The Cafe Wall Table




In December of 2005 I designed a table inspired by the mechanism of the Pattern Box. The design was submitted to a jury at the Lilly Library. The contest, arranged by Jerry Slocum, and the Lilly Library, stipulated that a table be made with a puzzle mechanism. Also the table had to reveal secret compartments once solved. I was awarded the commission to build the table soon after. Only Akio Kamei was the other person to receive this award. I had a very short amount of time to make the table, and furthermore, I had never even made a normal table! Thanks everyone for trusting me to make this! Now I had my work cut out for me. The Cafe Wall Table needed to be ready before the grand opening of the Slocum Puzzle Room four months later. The room is the perfect museum setting for one of the finest puzzle collections. Jerry Slocum's collection of Puzzles are to be on permanent display to anyone seeing the various exhibits about the library, and anyone can access the puzzles for study in the room itself. The Lilly itself is renowned for its collection of books. The addition of Jerry's puzzle collection is a perfect match! Now, two tables are on permanent display in the Slocum Puzzle Room as centerpieces.


Why is it called the Cafe Wall Table? Originally I was not sure what to call it. Often my friends would visit me when I was busy building it. They would glance at the striped runners, asking if I hade made these very accurately. Of course they were accurate. I knew this because I had made them myself. Most people seemed to think I cut these a little crooked. The truth is, the stripes form a version of an optical illusion called the Cafe Wall Illusion.

The table has six drawers all locked. The middle face plate removes to reveal five knobs. These can be turned, pulled out and turned again in any way you please. You will notice these knobs control the decorative runners framed within the table top. These slide back and forth creating various patterns. Pull out a knob and a turn it, and a different strip moves. Hidden about the table are small patterns, or clues. If you can build these into the table top then a drawer unlocks. Possibly a new clue is hidden inside the drawer?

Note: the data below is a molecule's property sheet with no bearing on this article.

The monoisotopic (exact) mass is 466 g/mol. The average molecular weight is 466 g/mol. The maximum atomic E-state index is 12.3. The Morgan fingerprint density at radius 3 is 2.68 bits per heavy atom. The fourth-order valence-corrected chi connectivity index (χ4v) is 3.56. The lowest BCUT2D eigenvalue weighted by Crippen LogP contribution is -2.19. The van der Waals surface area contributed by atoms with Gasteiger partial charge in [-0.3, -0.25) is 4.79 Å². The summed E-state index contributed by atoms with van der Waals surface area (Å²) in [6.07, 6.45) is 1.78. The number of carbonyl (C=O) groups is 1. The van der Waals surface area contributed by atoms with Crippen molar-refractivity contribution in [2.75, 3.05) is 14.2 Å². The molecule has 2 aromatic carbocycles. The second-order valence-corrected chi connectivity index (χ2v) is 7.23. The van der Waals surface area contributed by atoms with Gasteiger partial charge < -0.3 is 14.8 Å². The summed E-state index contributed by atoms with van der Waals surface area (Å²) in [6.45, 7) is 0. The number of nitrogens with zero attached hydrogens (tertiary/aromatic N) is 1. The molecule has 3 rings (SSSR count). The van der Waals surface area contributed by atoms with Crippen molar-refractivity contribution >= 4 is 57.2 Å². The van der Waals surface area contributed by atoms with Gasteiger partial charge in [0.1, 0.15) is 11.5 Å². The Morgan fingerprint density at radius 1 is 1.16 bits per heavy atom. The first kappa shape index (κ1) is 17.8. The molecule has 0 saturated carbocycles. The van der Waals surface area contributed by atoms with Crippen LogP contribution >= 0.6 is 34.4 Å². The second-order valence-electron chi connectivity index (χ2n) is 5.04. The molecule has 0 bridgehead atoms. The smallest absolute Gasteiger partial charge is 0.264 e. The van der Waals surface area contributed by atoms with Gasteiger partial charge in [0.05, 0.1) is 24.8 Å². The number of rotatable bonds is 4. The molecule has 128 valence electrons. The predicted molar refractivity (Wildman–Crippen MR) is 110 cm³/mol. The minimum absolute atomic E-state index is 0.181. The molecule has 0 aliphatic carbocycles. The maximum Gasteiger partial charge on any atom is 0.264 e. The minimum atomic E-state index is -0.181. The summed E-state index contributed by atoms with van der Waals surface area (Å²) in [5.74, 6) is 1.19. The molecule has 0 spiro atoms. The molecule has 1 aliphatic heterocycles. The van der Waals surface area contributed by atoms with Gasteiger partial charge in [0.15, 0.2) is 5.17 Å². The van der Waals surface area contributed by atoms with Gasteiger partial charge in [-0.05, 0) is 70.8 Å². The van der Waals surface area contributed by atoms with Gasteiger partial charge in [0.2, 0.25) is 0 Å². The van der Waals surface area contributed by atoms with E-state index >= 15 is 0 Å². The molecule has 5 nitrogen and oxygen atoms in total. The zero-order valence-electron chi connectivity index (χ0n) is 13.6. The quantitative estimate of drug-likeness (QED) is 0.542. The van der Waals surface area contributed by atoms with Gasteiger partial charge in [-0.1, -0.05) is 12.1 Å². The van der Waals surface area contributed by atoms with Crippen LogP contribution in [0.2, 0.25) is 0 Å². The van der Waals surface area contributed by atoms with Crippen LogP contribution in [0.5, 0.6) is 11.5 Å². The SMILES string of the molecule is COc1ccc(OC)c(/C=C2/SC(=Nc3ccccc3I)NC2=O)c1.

One of the challenges to making the table was to make it very high quality, and also be reasonably easy to ship, and assemble. To solve this the legs had to be removable. Each table joints into the frame and is held secure with a bolt from underneath. Each drawer is numbered to it's corresponding slot and slide in. Amazingly, each slider drops into place corresponding with ten numbers, two trapezoid ends also drop into place above the sliders, and the plate glass drops into the frame above these. The weight of the glass holds everything in place, and furthermore, no on can cheat by lifting up the glass. It is too difficult to get a finger under the glass once it is in the frame. There is a secret way of removing the glass that only the owner of the table will know how to do.

From here the table is all set to go.


I decided to make the Cafe Wall Table from some of my favorite woods. The dark structure of the table is composed of wenge. The drawers from maple. The sides of the table and the interior structure is made from birch. Seated within the mitered wenge frame is a 1/4" plate glass top. Below the plate glass are ten stripped moving strips. These are composed of wenge, a maple pinstripe, and Ceylon satinwood. The woods are finishes with a shellac, and tung oil.

Within the table table is the "transmission". The gears are made from birch, some have maple pegs that register the gear teeth. The shafts had to be a very very sturdy wood. I chose to make these from cocobolo. All of the gears are held in place with tiny set screws allowing easy repairs and adjustments.




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